Today – or rather, this afternoon – was spent at a coffee shop writing. A perfect thing to do on a holiday. Well, more research than writing. I finally reached that point in my book where it was hard to proceed without an actual timeline for the California/Oregon trail. So I spent hours trying to use my accumulated research to assemble at least a vague timeline for a normal wagon train that I could use – results are posted on Once Upon A Story, if you are interested.
The coffee shop is extremely full today, but one conversation caught my attention a little ways from me. A woman probably in her early forties, slim build, beautiful medium length brown hair, almond shaped eyes, working on a computer. A man, likely early fifties (maybe – I’m terrible at telling age) came in and sat down. They struck up a brief conversation based on – something – I forget what. Then, obviously interested in talking with her more, he asked if she was working on a paper. “No, a book, actually.” I was instantly annoyed, because I apparently don’t think anyone deserves to work on a book but me (Maybe I’ve been working too long today).
The man, not unattractive but rather unremarkable, furthers my irritation by asking the obvious question – the question that prevents me from telling people that I am a writer – “Oh, really? What are you working on?”
She proceeds to tell him what it is about, and he then responds with the comment that I find even more exasperating than asking what a writer is working on. “I’m working on a book too!”
The end result of their conversation was a mutual agreement to read each other’s books, and a closing comment from her about how she hopes hers will be published someday and it is the first time she’s ever tried this.
Glowering, I returned to the book I’ve been working on and researching for three years, after brooding over the idea for the book for ten. What right has she, someone who has never tried this before, to not only be on her third round of editing her book, in hopes of publishing it, and talking to a complete stranger about it? Clearly it does not mean as much to her as it does to me. What right has she to call herself a writer? What right has she to even be in this coffee shop with me? But, as my random envious bouts always do, it ended in self-reflection. I know quite well I am only jealous because she not only has the self-confidence to speak about her book, but because she is working hard to completion, with no apparent (key word: apparent) doubts as to the end result. I am jealous because I, who claim to have been writing since 8 years old, have yet to be published, due to my own neglect. I should look at her as an inspiration, not an intruder.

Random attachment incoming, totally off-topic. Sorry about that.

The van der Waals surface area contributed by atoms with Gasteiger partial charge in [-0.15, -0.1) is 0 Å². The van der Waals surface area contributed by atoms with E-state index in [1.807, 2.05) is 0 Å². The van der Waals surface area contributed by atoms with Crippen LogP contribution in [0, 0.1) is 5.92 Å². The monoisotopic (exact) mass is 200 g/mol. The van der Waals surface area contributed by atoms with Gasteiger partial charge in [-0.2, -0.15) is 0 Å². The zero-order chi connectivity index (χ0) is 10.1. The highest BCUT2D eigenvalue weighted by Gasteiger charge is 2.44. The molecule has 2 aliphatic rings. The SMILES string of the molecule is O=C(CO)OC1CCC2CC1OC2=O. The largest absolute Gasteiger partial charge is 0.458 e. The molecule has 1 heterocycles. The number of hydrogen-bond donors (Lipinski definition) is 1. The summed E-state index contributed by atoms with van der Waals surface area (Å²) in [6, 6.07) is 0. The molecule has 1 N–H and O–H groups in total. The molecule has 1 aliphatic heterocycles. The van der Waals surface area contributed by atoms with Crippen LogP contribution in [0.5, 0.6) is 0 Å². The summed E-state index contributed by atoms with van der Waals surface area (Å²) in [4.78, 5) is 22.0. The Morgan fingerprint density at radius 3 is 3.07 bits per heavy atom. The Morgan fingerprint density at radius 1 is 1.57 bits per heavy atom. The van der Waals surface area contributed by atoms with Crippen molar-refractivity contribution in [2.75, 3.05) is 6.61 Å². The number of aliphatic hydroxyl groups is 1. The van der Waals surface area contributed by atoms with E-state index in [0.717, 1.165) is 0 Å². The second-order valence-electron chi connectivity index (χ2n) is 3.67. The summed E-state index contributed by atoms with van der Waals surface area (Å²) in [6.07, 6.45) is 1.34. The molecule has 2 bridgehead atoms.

Three hours later, my judgement upon her returns with a vengeance as I hear her, while I struggle over converting a passage with a lot of “telling” into a conversation, turn to the man with the smirkish smile and broad forehead and say, “I’m done!”
Done?? DONE??!! HOW CAN YOU BE DONE?
And she, with her perfect skinny figure and shyly innocent face, embarks on a long conversation about it with him and his energetic, encouraging tones while I sit here and write about them to make myself feel better.
But seriously. I am almost there, I keep telling myself. Oh, I am only halfway through editing the book, but there are serious edits taking place. Whole chapters being overhauled. And that quote comes to mind.